Don’t we all like to feel like we’re in control of our actions and reactions? Especially when it comes to working with and riding horses—it is in our best interests (in terms of living to see another day, that is) to maintain some semblance of calm, cool, rational control in stance and movement, and to generally avoid screaming, flailing, lurching, vomiting, fainting, or in other ways baffling or scaring the 1200-pound creature beside or beneath us.
The thing is, any number of years can go by, any number of instructors can point us in the a positive direction, and any number of experiences can go right…but we’ll still be thrown out of whack psychologically at the very thought of them potentially going wrong. And it is this that inspires the sudden and ill-advised lack of control that can end with us bottoms up in a puddle.
“The amygdala, which sits very near the brain stem, is the part of the brain responsible for these basic emotions: happy, sad, mad, and scared,” explains formerly practicing psychotherapist and certified riding instructor Andrea Waldo in her new book BRAIN TRAINING FOR RIDERS. “The area that includes the brain stem and the amygdala is often referred to as the ‘Lizard Brain’ or the ‘Reptile Brain,’ because reptiles seem to have been the first animals to possess this area.
“Much, much later, we evolved our prefrontal cortex,” she goes on, “a very large section located just behind the forehead. This is your ‘Rational Brain,’ the part of the brain that controls logical thought: it allows you to plan
that after you read this chapter, you need to pick up your son from soccer, buy grain, and remind your spouse that tomorrow is recycling day. It also allows you to do cool things like think in the abstract and come up with great inventions like saddles and Velcro and duct tape. We tend to rely on the prefrontal cortex to get us through the day.”
But guess what? Despite all that evolving that has occurred, the Lizard Brain likes to take the reins in our brains, determining how we act and react—and the reptile is neither reasoned nor logical.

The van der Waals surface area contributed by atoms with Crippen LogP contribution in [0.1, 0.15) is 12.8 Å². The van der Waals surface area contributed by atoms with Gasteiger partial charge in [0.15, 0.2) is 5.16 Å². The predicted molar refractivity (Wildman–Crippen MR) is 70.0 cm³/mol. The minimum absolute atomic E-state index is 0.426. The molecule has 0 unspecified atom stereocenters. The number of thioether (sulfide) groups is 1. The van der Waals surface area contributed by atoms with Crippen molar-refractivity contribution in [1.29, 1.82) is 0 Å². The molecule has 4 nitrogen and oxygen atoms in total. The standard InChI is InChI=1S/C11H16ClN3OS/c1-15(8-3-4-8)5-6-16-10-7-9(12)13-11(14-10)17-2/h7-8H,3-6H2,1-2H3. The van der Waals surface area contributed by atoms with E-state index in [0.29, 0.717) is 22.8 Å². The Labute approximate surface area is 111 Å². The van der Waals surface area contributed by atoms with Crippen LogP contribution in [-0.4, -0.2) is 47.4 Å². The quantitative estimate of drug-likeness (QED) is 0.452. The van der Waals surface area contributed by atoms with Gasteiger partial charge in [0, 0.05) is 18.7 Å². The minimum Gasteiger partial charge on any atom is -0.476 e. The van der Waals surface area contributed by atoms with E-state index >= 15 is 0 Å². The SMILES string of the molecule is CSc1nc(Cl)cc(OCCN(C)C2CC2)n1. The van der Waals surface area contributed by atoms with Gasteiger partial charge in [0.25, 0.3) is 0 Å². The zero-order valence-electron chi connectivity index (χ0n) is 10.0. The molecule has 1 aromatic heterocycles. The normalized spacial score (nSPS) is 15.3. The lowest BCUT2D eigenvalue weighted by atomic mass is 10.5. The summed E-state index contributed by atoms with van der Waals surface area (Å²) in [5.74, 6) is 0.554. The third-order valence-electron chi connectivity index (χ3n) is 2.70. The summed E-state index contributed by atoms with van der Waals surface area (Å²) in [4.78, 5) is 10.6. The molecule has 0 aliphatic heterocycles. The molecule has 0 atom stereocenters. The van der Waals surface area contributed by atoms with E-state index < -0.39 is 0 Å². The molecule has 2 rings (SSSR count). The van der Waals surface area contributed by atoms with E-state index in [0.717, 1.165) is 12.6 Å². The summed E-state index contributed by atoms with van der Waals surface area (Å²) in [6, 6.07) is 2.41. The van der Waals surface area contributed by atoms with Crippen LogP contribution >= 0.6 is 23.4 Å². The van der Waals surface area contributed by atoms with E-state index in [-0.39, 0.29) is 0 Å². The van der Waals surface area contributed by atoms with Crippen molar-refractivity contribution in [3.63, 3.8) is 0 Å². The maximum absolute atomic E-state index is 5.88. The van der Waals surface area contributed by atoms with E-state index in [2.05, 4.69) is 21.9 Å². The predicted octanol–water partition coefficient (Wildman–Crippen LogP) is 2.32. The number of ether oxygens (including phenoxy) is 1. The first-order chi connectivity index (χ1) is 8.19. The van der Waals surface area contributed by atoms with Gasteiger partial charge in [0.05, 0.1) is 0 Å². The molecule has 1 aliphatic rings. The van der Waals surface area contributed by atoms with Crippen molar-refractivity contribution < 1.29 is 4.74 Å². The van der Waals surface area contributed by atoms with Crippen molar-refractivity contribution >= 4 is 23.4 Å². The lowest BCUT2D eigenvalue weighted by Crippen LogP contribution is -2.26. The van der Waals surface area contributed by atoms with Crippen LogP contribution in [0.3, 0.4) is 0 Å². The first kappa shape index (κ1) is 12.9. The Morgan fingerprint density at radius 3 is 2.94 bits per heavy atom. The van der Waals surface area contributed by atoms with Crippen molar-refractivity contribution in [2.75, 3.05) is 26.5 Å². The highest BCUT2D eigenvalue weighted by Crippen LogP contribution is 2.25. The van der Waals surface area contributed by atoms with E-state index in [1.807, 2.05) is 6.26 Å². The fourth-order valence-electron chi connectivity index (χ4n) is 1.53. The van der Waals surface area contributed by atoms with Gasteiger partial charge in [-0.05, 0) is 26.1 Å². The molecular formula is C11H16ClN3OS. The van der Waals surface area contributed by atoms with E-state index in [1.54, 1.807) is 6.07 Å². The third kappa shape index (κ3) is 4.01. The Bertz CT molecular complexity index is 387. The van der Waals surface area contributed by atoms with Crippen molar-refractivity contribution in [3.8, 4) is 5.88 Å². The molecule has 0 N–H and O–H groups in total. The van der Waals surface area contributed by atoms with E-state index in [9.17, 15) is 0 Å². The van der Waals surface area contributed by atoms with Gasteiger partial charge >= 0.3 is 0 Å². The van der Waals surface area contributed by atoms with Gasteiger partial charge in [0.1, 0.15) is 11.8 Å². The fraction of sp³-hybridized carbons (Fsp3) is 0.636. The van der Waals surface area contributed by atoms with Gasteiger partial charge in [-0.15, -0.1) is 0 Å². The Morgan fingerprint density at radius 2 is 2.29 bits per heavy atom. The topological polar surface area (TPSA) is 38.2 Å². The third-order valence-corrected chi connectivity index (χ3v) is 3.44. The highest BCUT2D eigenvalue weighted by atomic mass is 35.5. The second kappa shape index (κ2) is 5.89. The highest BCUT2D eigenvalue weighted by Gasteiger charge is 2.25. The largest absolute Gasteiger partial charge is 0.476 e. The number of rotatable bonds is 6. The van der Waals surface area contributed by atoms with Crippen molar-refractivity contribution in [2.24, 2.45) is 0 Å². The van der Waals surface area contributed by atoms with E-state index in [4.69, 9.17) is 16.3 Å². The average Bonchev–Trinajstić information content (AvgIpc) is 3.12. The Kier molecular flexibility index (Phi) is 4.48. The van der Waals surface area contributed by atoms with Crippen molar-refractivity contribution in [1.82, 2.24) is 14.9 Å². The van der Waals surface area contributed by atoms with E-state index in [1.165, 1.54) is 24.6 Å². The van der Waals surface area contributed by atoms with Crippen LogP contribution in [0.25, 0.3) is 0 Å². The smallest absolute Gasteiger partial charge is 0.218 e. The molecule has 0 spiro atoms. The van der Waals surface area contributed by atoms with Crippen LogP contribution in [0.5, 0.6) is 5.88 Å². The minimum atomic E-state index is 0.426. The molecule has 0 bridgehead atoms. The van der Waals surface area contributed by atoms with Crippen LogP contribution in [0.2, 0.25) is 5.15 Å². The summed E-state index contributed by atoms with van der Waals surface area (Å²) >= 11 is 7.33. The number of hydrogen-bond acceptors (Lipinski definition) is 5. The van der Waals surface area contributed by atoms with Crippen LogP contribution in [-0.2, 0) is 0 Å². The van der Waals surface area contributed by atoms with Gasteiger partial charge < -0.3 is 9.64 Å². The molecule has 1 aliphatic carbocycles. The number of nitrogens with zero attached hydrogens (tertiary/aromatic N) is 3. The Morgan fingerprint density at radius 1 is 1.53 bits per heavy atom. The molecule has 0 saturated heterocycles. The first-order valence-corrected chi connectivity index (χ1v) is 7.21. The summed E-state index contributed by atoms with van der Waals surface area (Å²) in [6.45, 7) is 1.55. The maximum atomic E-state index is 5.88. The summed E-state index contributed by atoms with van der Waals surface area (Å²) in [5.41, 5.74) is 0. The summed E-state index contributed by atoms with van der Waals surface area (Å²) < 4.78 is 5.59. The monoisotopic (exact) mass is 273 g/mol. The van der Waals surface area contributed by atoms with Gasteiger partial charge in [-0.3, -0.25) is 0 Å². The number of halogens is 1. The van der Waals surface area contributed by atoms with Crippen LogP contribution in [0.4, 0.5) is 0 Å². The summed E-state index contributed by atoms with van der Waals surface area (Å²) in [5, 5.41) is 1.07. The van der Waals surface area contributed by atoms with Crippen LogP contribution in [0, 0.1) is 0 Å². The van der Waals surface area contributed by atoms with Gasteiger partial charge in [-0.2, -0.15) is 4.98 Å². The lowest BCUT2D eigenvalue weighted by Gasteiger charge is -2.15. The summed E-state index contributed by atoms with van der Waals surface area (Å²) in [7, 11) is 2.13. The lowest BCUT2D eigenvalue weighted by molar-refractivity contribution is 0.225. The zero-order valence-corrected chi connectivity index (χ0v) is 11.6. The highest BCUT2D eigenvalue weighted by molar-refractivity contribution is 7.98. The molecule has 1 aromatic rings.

“As much as we know that an apple is better than a cookie and that paying the electric bill is more important than the tack shop’s clearance sale, our Lizard Brain couldn’t care less about ‘long term health’ or ‘financial stability,’” says Waldo. “It thinks only about the immediate moment, and it cares about only one thing in this moment: survival. This is why you can’t think straight when you’re extremely nervous: your amygdala has hijacked your Rational Brain. You’re not stupid or inept; you’ve just allowed your Lizard Brain to run the show. It thinks you’re being attacked by a tiger, so it tries to get you to safety.
“The Lizard Brain can’t distinguish between a psychological threat and a physical one; it uses the same response for both. This is why a dressage judge can send your heart pounding and wipe your brain clean of everything you knew five minutes ago…. To the Lizard Brain, a threat is a threat, and you either need to kill it or run away from it as fast as possible.”
The good news is we don’t have to be brought down by a mental Godzilla! Waldo has lots of ways to tame the Lizard Brain, keeping us the cool, rational, controlled riders who are not only safer in the saddle, but happier and more successful in all our dealings with horses.
Here’s an easy exercise to get you started as you head out for a weekend of riding: List 10 of your riding skills.
Can you do it? Every single one, even the most basic, counts. If you can’t recognize your abilities, you can’t have confidence in them. But when you can look at yourself and identify all the ways you are a knowledgeable and capable horse person, then you can take one step in keeping that Lizard Brain out of the driver’s seat.
For more about our reptilian side and the ways we can learn to unlock our riding potential, check out BRAIN TRAINING FOR RIDERS by Andrea Waldo, available now from the TSB online bookstore, where shipping in the US is FREE.
CLICK HERE to download a free chapter or to order.
Trafalgar Square Books, the leading publisher of equestrian books and DVDs, is a small company based on a farm in rural Vermont.